As we wrote in April 2022, last year’s Super Bowl was the publicity peak of the crypto bubble. Celebrity-studded ads made the case for the rank and file to join the billionaire “crypto bros” surfing the wave of the financial future. The ignominious crypto exchange FTX, now bankrupt and synonymous with fraud, was a notable newcomer.

Headlining the blockbuster event is often a sign of waning popularity. For instance, most of the musical acts in 2022 were already in their 50s, well past their halcyon days of pop-world stardom. Crypto companies had already been weak for months and imploded later in 2022. The general malaise that settled over the equity markets for much of last year has been widely portrayed as taming animal spirits. With the return of nearly forgotten real interest rates in 2022, historic overvaluations have moderated, and the headline excesses manifest in early 2022 have failed to re-emerge. This has some hoping that the worst is over, that policymakers have successfully stabilized the post-pandemic economy and prepared it for steady growth, that there is virtually no cost to be exacted for the tsunami of monetary and fiscal largess dating back to 2008.

While the frothiest financial assets have come off the boil, the conditioning born of easy money and quick gains seems to have not been successfully reversed. Take as Exhibit 1 the Super Bowl of 2023.

This annual event is one of capitalism’s high holidays. Its ritual of novel advertisements is performed by both Wall Street giants and hungry startups alike, all seeking the continuing or nascent patronage of the American public. Consequently, the artistic productions of the marketing departments are a cultural barometer of the economic zeitgeist. Last year the Super Bowl exhibited the hallmarks of mania. Crypto ads will be absent from this year’s lineup, and only time will tell what unexpected stories the marketers will spin. At this vantage point it doesn’t appear that the wealth destruction of 2022 has changed the appetites stirring for Super Bowl LVII.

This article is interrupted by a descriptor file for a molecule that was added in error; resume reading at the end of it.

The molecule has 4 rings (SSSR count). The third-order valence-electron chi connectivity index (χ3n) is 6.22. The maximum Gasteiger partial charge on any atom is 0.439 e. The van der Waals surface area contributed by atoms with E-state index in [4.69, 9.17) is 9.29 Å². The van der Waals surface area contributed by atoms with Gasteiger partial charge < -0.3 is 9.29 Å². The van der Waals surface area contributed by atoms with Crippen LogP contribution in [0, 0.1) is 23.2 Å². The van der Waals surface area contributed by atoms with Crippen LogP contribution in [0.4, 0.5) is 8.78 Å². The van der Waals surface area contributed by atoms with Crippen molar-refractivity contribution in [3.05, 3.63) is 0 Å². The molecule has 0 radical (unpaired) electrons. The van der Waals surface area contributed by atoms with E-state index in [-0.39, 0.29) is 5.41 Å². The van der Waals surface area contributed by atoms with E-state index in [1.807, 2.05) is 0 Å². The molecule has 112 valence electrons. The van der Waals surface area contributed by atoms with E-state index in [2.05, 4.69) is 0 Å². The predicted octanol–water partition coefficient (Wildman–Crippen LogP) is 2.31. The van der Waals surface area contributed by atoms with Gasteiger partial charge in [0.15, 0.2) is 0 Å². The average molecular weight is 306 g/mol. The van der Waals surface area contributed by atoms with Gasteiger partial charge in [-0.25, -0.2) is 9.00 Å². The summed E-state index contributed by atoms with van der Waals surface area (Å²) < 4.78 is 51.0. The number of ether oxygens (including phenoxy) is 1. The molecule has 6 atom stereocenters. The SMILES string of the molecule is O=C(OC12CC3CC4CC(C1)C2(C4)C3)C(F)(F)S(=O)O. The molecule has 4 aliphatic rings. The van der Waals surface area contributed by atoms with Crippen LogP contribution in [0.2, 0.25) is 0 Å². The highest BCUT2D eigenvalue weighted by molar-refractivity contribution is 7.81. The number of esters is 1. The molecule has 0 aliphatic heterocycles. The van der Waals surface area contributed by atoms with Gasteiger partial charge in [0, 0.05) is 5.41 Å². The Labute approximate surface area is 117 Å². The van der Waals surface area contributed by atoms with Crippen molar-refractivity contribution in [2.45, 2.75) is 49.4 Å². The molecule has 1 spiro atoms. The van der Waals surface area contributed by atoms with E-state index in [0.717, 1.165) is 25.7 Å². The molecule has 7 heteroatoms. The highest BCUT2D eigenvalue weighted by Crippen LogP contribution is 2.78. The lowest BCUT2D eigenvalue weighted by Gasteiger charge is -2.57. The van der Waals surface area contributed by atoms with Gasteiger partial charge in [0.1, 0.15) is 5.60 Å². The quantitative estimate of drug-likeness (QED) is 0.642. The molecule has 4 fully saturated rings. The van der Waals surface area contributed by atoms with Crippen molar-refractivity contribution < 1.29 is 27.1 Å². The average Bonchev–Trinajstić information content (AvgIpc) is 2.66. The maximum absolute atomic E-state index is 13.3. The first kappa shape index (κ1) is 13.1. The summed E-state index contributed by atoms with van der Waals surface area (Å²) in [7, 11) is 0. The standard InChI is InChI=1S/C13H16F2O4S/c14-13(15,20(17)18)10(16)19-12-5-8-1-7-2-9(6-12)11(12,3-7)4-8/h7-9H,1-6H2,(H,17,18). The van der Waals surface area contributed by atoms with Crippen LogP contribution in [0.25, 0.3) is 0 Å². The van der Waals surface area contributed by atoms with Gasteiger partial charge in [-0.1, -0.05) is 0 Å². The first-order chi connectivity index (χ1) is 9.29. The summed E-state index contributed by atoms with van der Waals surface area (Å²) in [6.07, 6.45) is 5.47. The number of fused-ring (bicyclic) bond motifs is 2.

The Wall Street Journal estimates that 50 million viewers will be betting on the game. Since a 2018 Supreme Court ruling, 36 states have legalized sports betting. Arizona, which hosts this year’s game, is one of them. The chief executive of the American Gaming Association claims the option of legally wagering on the Super Bowl is “a testament to the progress we’re making.”

The centerpiece of this “progress” is DraftKings, the still unprofitable, mobile, sports-betting platform that launched just before the pandemic. Fantasy sports leagues have been big business for more than two decades. Fans got to try their hand at management. DraftKings is the logical next step. It tempts sports aficionados to monetize their expertise. When fans were cooped up during the pandemic, DraftKings took the equity capital it had raised at its IPO and set about acquiring customers. By offering $5 here and $100 there, the company bought consumer participation. It was the era of largely free money. The government credited your bank account; DraftKings credited your betting account.